KitchenAid makes a juicing attachment for the Artisan stand mixer, the Masticating Juicer Attachment, as well as the standalone Maximum Extraction Juicer. In our research, we found that the Maximum Extraction Juicer didn’t compare to our picks in yields, extraction, build quality, or warranty (one-year limited). We don’t think it’s worth testing because it has too many shortcomings for its high price. The juicing attachment for the Artisan mixer is cheaper than a full juicer, but it gets poor reviews on Amazon for being hard to use and clean, and it seems to have difficulty with hard roots and vegetables.
If you’re a serious juicer who needs to cut down on prep time but doesn’t want to cut down on the quality of your juice, the SKG New Generation Wide Chute Juicer might be your perfect match. The feed tube is 3 inches wide which means that you don’t have to always chop up your produce for juicing. The low 60rpm speed ensures you get a high juice yield, minimum amount of pulp, no heat build up, and no foaming.

Juicing advocates advise that you start with a basic, centrifugal juicer-only model so you can get the hang out of juicing. You can then move on to the multitasking masticating and triturating ones as soon as you become adept at juice extraction. If your looking for more in-depth juicer reviews or juicer comparisons, click here to check out the top reviews.
There are plenty of juicers available between $60 and $160. We tested ten products within this range and found more expensive juicers are not necessarily better. Perks like multiple speed settings, a long warranty and an included pitcher appeared at several different price points, as did the absence of accessories. We advise shopping the features instead of letting price alone guide you.
Born and raised in Paris, the land of unapologetic butter, Francois has spent the last 20 years shaping the American culinary world behind the scenes. He was a buyer at Williams-Sonoma, built the Food Network online store, managed product assortments for Rachael Ray's site, started two meal delivery businesses and runs a successful baking blog. When he's not baking a cake or eating his way through Europe, Francois enjoys sharing cooking skills with cooks of all levels. Rules he lives by: "Use real butter" and "Nothing beats a sharp knife."
It’s no secret that juicing is a fantastic and popular way to easily add more nutrients from fruits and vegetables into your diet. And regular visits to juice bars can really start to add up. Making your own juice at home is more cost effective, convenient, and lets you customize your blend. But choosing the best juicer can feel a little overwhelming. We’re here to help.
If a significant portion of your calories are going to come from juice each day, mix up your produce. Go with veggie-heavy juices, using just a bit of fruit for sweetness. Alternate types of produce, and try something entirely new periodically. Farmers markets and ethnic grocery stores are great spots to find fruits and vegetables you’ve never tasted before.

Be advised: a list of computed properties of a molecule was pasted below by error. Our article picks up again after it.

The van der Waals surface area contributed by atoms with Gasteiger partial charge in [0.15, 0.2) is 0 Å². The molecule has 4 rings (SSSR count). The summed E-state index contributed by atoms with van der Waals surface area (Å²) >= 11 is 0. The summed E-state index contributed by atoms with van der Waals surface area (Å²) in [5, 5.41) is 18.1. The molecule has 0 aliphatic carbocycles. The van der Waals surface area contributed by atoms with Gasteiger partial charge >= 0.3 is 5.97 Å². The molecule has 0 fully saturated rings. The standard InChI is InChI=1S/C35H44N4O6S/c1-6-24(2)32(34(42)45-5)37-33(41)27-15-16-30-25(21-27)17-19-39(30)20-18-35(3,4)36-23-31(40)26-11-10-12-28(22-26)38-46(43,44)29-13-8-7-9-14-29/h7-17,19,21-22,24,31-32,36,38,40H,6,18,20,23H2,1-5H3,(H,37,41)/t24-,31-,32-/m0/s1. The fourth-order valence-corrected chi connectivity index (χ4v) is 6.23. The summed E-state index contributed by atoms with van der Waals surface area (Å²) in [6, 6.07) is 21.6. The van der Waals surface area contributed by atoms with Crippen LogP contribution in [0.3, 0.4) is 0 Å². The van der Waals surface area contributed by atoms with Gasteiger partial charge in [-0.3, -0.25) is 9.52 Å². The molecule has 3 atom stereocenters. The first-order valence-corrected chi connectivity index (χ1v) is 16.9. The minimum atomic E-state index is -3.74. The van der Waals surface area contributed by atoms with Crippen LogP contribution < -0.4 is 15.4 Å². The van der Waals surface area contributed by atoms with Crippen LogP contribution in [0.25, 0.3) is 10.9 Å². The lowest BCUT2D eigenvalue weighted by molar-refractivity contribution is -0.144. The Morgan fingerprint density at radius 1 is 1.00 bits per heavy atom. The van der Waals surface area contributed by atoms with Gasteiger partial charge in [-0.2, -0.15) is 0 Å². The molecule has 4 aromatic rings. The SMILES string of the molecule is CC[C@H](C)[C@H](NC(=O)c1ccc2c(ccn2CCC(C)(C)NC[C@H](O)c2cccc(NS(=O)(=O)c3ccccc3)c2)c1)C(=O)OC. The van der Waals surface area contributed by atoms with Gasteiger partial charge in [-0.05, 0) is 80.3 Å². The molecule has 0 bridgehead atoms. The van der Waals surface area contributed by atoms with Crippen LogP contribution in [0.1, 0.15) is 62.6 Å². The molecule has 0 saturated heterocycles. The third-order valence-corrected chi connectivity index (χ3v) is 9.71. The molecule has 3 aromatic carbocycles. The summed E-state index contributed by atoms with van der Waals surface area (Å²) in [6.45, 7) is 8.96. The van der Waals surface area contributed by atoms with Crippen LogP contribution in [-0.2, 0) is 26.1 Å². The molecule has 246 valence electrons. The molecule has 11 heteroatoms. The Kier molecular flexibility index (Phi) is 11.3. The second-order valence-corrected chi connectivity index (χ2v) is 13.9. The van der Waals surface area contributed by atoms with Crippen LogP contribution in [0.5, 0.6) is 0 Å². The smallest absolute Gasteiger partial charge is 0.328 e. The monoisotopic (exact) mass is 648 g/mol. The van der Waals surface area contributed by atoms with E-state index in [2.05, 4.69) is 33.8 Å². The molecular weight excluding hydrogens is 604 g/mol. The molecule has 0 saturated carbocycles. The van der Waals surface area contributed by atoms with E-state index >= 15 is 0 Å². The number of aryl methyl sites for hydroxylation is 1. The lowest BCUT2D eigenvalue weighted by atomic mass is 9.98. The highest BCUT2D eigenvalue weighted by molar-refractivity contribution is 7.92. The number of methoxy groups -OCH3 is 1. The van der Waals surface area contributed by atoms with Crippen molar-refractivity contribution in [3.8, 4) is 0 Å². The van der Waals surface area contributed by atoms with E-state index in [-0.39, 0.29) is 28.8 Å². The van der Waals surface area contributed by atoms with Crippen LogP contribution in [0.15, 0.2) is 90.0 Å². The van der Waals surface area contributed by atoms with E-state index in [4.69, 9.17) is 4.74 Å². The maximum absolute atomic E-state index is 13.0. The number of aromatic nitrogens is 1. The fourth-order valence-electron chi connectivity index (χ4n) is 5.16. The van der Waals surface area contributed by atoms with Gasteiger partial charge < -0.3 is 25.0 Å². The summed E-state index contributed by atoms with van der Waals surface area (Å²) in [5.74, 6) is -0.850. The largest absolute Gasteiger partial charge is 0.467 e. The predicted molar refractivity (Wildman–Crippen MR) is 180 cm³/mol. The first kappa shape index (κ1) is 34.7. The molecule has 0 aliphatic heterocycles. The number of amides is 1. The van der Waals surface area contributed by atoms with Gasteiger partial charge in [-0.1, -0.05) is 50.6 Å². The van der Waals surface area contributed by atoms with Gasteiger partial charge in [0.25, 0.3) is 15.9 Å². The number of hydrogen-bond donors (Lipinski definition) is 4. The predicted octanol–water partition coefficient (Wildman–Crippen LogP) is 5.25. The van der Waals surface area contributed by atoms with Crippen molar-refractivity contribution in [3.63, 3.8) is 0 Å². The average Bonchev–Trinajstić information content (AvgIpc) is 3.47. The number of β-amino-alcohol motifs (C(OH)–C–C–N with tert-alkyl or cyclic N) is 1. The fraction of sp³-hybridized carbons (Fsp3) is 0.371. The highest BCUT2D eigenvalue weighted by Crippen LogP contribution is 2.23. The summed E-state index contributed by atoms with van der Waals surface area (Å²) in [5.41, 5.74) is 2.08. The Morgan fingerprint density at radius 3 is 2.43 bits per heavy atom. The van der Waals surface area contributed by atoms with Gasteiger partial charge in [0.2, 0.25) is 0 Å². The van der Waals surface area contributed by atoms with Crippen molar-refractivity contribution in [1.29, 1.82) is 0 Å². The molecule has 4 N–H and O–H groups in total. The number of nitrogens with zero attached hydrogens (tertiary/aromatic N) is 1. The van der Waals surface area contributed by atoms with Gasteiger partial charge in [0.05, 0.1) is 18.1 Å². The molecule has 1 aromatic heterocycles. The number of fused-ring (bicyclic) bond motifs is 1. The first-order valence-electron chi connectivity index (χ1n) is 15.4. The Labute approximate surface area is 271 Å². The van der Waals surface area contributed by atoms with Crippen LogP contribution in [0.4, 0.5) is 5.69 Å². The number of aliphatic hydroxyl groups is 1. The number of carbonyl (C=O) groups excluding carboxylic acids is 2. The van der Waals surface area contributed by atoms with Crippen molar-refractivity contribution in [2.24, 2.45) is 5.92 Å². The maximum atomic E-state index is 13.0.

Centrifugal: This is the most common type of juicer sold at kitchen stores and big box retailers. It’s the most affordable. Once you feed in the vegetables or fruit, it shreds and spins very fast so that the pulp and bits of fruit and vegetables are caught by a strainer or filter and the juice spins out. Centrifugal juicers can be loud. And, because they are fast, they heat up, which can affect the nutritional value of the juice.
Masticating juicers mimic “chewing” fruits and vegetables using augers with sharp metal teeth. They then press the maximum amount of juice from the pulp resulting in high yields and very little foaming or oxidization. This technique allows for easy juicing of leafy greens such as wheatgrass, spinach, and kale. Also known as “slow” or “cold-press” juicers, these models take more time to produce juice but don’t heat it up, which is thought to preserve more nutrients. They tend to be quieter and operate at a low hum. Their stronger motors come at a higher cost but enable additional features like making nut butters, baby food, sorbets, and even pasta. Masticating Juicers cost upwards of $200 and are more of an investment for the serious juicer.
While all juicers require scrubbing, we wanted to find the models that were as simple to clean as possible, free of nooks and crannies where pulp could collect. Despite a reputation that cold-press models will have you digging pulp out of their components for hours, our testing found that they were only slightly more difficult to clean than the centrifugal juicers.
After looking and thinking a while I triggered to get this juicer. This juicer is really useful for my mom and dad who drink mostly fruits and veggies juice. I'm really happy I decided to try out this juicer. Everyone in house using it for their own use. It is easy to use and wash. If you want less cleaning then just put a small plastic bag in the trash bin of the juicer for easier cleaning. I have washed the parts of the juicer quickly after using it so the stuff doesn't dry. It is pretty quiet. Overall this juicer has given me wonderful results and hopefully will for a long time!